By Corey Patterson
Marvel Comics fans undoubtedly remember the pivotal moment in Peter Parker’s life that led him to become the crime-fighting hero we know as Spider-Man. They recall how his Uncle Ben was murdered by a criminal Peter could have stopped in an earlier confrontation, but chose not to. All of these events would culminate in an important and often misquoted vow, that “with great power there must also come great responsibility.” As a result, Spider-Man fans all over the world saw a drastic change in Peter’s life philosophy—instead of continuing to use his power to enjoy unlimited freedom, he learns that power requires duty and becomes a vigilante.
However, there was another important change Peter underwent during this profound experience that most people overlook. He doesn’t take on this new “job” just for his Uncle Ben’s sake. By donning the Spider-Man mantle, we see Peter move from a self-interested love to an unconditional love that seeks the good of all.
Nineteenth century philosopher and theologian Soren Kierkegaard wrote much about the distinction between these two forms of love. First he speaks of “preferential love,” a concept he derives from two Greek words from the Christian New Testament: “eros,” which translates as romantic love, and “philia,” the love of family of friends. The second type of love that Kierkegaard references is “neighborly love,” based on the Greek word “agape” meaning unconditional, sacrificial love.
Kierkegaard claims agape is the only true love. In Works of Love, he lays out the duty, or “responsibility,” that agape love requires of us:
“Only when it is a duty to love, only then is love eternally secured against every change, eternally made free in blessed independence, eternally and happily secured against despair” (44).
According to Kierkegaard, only the love which is bound by duty is unconditional love. Because God loves us with agape, we are called to love others in a similar way. This is what we were created to do; in a paradoxical sense, having a duty to love others allows one to truly live freely.
If we look at Peter’s character in the beginning of the story found in Amazing Fantasy #15, it’s clear his conception of love was strictly preferential. He cared for his aunt and uncle out of heartfelt “philia,” but reserved it for no one else, as shown by Peter’s statement upon receiving a telescope as a birthday present:
“They’re the only ones who’ve ever been kind to me! I’ll see to it that they’re always happy, but the rest of the world can go hang for all I care!”
As the story shows us Peter’s interactions with classmates and teachers, it’s clear most people either ignore or bully him. He’s an outcast who finds no joy in the high school experience. In contrast, Aunt May and Uncle Ben have loved Peter with all their hearts. It’s easy to see why he cares for them and rejects the rest of the world as it has rejected him.
After gaining amazing powers from the radioactive spider bite, Peter puts his newfound abilities toward money-making in show business. He appears on talk shows to bring in much needed money to help May and Ben pay their ever-increasing bills. While this is a noble cause, Peter’s focus on his inner circle also reveals an increasing preferential love.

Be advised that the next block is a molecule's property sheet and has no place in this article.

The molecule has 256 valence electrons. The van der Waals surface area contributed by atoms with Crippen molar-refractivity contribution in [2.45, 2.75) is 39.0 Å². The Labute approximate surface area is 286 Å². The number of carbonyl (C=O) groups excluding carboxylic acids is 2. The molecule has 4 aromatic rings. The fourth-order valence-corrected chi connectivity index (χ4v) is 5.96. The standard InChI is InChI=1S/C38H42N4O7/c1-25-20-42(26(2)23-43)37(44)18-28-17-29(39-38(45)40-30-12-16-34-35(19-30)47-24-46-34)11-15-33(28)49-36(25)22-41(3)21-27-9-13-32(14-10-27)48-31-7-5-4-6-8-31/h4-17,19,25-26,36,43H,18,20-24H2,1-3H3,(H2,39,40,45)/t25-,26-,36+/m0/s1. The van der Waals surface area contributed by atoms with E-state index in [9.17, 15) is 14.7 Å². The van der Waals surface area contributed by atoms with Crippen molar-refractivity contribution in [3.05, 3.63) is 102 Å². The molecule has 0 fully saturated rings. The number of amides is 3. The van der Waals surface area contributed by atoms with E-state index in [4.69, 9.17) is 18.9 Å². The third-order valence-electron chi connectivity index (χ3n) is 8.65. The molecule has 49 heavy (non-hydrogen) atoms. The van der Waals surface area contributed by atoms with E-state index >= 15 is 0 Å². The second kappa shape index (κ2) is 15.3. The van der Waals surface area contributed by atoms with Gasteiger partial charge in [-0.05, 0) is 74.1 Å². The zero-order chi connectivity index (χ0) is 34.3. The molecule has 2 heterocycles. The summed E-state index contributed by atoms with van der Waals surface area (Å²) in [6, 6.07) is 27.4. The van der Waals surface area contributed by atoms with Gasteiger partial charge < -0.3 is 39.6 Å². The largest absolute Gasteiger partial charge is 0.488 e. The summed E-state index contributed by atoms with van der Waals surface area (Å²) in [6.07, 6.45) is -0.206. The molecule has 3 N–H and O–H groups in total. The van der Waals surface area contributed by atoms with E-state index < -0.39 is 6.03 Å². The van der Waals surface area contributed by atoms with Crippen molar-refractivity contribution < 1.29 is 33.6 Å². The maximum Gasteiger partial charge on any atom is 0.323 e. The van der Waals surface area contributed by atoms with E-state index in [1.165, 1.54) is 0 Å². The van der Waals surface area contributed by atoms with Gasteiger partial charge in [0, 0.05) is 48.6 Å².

One of the most telling scenes in the story shows us a crazed paparazzi surrounding Peter as Spider-Man, who manages to retreat into a nearby corridor. Peter then witnesses a criminal attempt a getaway through this corridor. Unfortunately, Peter does nothing to stop him, despite having more than enough power to do so. When later pressed by a police officer as to why he let the criminal escape, Peter’s preferential love effectively transforms into pure selfishness, as shown in this line:
“Sorry, pal! That’s your job! I’m through being pushed around — by anyone! From now on I just look out for number one. That means — me!”
Peter lets his preferential love arrive at its inevitable conclusion: exclusive love of self. Unfortunately, the timing could not have been worse, as the same criminal goes on to murder Ben.
As a result of this experience, Peter undergoes a “conversion.” If he had cared about the world around him and stopped the criminal, Ben would still be alive. So he pledges to take on the responsibility of city protector and use his power to prevent horrific events like this from happening to anyone else. And while this responsibility seems like an awfully huge burden, Peter recognizes that protecting your loved ones inevitably involves protecting others.
Kierkegaard calls this agape love the only “true” love, as it allows the lover to see others as fellow human beings made in the image of God. This love shows no preferential treatment for others but freely loves, which is its duty. Keeping this in mind, Peter realizes that failing to love and protect the world around you can lead to harm toward those closest to you.
Maybe you don’t have amazing abilities like Peter, but every person has their own individual strengths. Some use their talents to improve their own lives while others use them to protect their families. But Spider-Man’s origin story calls even ordinary people to do more—to use their unique gifts in service of the world as a whole because it is the only way to truly love.
Corey Patterson is a writer and webmaster. He is passionate about the synthesis of theology and geek/pop culture stories. His interests lie primarily in superhero and fantasy genres. Check out his blog here.
Kierkegaard, S. (1847). Works of Love. Harper Torchback Hong Translation (1962).
Lee, S., Ditko, S.(1962). Amazing Fantasy #15. Marvel Comics.
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